Setting aside personal bias and using the models, that are accurate to ridiculous degrees, is usually the safe bet. I'm glad the models were right. His season was probably the most fun to watch on a nightly basis.

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    4 hours ago, DJL44 said:

    Lots of love for Jose Miranda. I guess I'll chalk that up to people paying attention in July but not in August or September when his bat went ice cold. His defense at 3B was pretty bad as well. Urshela contributed more to the team than Miranda. Nick Gordon was arguably more valuable to the Twins than Miranda.

    If two months of batting an OPS+ of 103 is ice cold, we are not nearly high enough on this kid and his upside.

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    1 hour ago, Minny505 said:

    If two months of batting an OPS+ of 103 is ice cold, we are not nearly high enough on this kid and his upside.

    Urshela ended the season at 121 and played a lot better defense.

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    1 hour ago, DJL44 said:

    Urshela ended the season at 121 and played a lot better defense.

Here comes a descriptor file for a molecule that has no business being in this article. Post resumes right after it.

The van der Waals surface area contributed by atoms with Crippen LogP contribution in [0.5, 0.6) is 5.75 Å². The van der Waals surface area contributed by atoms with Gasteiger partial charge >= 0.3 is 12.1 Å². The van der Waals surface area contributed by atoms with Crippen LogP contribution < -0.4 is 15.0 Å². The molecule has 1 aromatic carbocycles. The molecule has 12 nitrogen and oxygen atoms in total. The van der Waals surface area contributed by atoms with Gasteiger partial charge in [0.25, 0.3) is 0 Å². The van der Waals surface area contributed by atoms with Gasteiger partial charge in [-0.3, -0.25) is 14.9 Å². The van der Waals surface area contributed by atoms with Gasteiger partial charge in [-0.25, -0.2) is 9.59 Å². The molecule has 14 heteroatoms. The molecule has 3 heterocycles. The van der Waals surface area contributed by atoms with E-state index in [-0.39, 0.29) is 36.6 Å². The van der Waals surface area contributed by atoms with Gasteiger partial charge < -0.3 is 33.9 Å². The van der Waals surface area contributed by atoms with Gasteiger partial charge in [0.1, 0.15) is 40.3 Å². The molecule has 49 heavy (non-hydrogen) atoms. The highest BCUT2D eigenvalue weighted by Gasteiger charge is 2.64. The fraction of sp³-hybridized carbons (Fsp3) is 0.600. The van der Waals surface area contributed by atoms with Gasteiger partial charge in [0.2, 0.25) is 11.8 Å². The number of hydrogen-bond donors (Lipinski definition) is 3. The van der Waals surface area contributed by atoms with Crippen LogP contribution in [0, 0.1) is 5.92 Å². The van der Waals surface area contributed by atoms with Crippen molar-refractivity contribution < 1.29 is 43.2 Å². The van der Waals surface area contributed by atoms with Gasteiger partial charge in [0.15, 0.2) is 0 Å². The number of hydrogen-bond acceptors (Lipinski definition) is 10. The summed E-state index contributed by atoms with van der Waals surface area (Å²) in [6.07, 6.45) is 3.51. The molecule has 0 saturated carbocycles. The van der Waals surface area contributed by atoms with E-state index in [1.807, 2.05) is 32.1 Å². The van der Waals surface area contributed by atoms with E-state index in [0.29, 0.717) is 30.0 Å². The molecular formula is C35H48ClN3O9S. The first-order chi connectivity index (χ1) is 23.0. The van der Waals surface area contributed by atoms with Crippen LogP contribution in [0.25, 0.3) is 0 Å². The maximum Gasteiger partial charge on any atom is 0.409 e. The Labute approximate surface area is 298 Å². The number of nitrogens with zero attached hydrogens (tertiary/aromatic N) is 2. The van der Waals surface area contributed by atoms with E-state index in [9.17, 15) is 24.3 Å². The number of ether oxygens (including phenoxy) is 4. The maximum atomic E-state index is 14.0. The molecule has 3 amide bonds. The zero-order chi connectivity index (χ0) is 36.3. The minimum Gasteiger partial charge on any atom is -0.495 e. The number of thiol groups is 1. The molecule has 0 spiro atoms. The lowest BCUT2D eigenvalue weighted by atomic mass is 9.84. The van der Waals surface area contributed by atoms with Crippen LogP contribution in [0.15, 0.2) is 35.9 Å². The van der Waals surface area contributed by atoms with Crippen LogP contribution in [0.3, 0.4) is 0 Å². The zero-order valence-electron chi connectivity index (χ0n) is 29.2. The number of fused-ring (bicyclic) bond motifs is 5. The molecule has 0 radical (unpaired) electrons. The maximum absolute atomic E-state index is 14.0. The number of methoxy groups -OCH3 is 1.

Yes, Urshela had a better offensive season (not going to get into the defensive performance here).

    But that's not my point at all. My point is that, if we are going to describe a 23 year old's last two months of his rookie season, during which said months he hit an OPS+ of 103, as "ice cold", then we have a potential hall of famer here and we are not nearly high enough on him.

    Because a 103 is the kind of OPS+ only hall of fame players put up in their rookie season when they are "ice cold". That is my point.

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    16 hours ago, Nick Nelson said:

    Analytics are just stats. Why wouldn't we use stats to determine who had the best season?

    I'm sure Seth could sure the breakdown of voting results. This was my ballot, FYI:

    1. Correa
    2. Duran
    3. Buxton
    4. Arraez
    5. Gray